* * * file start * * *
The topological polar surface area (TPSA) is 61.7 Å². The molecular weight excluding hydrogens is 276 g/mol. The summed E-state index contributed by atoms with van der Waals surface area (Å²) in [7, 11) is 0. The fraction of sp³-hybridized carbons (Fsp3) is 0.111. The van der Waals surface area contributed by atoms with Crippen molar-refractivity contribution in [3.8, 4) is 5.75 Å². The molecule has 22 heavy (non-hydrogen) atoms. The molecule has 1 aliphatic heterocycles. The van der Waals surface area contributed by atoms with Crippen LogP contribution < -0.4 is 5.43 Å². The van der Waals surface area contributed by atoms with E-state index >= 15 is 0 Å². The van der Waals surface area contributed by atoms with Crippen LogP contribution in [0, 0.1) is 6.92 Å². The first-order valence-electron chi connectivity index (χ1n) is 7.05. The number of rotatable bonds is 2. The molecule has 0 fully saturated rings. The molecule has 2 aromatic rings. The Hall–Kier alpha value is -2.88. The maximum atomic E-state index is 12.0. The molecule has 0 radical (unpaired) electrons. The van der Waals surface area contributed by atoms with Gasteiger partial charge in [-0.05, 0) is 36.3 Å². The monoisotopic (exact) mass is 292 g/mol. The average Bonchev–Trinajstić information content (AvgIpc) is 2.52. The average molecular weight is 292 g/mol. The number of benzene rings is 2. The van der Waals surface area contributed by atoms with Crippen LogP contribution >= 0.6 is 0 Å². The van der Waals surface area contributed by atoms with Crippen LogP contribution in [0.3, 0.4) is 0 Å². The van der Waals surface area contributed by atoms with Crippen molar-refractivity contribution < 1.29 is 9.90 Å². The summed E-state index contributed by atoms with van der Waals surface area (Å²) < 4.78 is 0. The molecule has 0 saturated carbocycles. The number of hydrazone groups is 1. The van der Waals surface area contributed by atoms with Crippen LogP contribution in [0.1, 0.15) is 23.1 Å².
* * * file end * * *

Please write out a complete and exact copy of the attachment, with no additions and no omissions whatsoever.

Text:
The topological polar surface area (TPSA) is 61.7 Å². The molecular weight excluding hydrogens is 276 g/mol. The summed E-state index contributed by atoms with van der Waals surface area (Å²) in [7, 11) is 0. The fraction of sp³-hybridized carbons (Fsp3) is 0.111. The van der Waals surface area contributed by atoms with Crippen molar-refractivity contribution in [3.8, 4) is 5.75 Å². The molecule has 22 heavy (non-hydrogen) atoms. The molecule has 1 aliphatic heterocycles. The van der Waals surface area contributed by atoms with Crippen LogP contribution < -0.4 is 5.43 Å². The van der Waals surface area contributed by atoms with E-state index >= 15 is 0 Å². The van der Waals surface area contributed by atoms with Crippen LogP contribution in [0, 0.1) is 6.92 Å². The first-order valence-electron chi connectivity index (χ1n) is 7.05. The number of rotatable bonds is 2. The molecule has 0 fully saturated rings. The molecule has 2 aromatic rings. The Hall–Kier alpha value is -2.88. The maximum atomic E-state index is 12.0. The molecule has 0 radical (unpaired) electrons. The van der Waals surface area contributed by atoms with Gasteiger partial charge in [-0.05, 0) is 36.3 Å². The monoisotopic (exact) mass is 292 g/mol. The average Bonchev–Trinajstić information content (AvgIpc) is 2.52. The average molecular weight is 292 g/mol. The number of benzene rings is 2. The van der Waals surface area contributed by atoms with Crippen LogP contribution >= 0.6 is 0 Å². The van der Waals surface area contributed by atoms with Crippen LogP contribution in [0.3, 0.4) is 0 Å². The van der Waals surface area contributed by atoms with Crippen molar-refractivity contribution < 1.29 is 9.90 Å². The summed E-state index contributed by atoms with van der Waals surface area (Å²) < 4.78 is 0. The molecule has 0 saturated carbocycles. The number of hydrazone groups is 1. The van der Waals surface area contributed by atoms with Crippen LogP contribution in [0.1, 0.15) is 23.1 Å².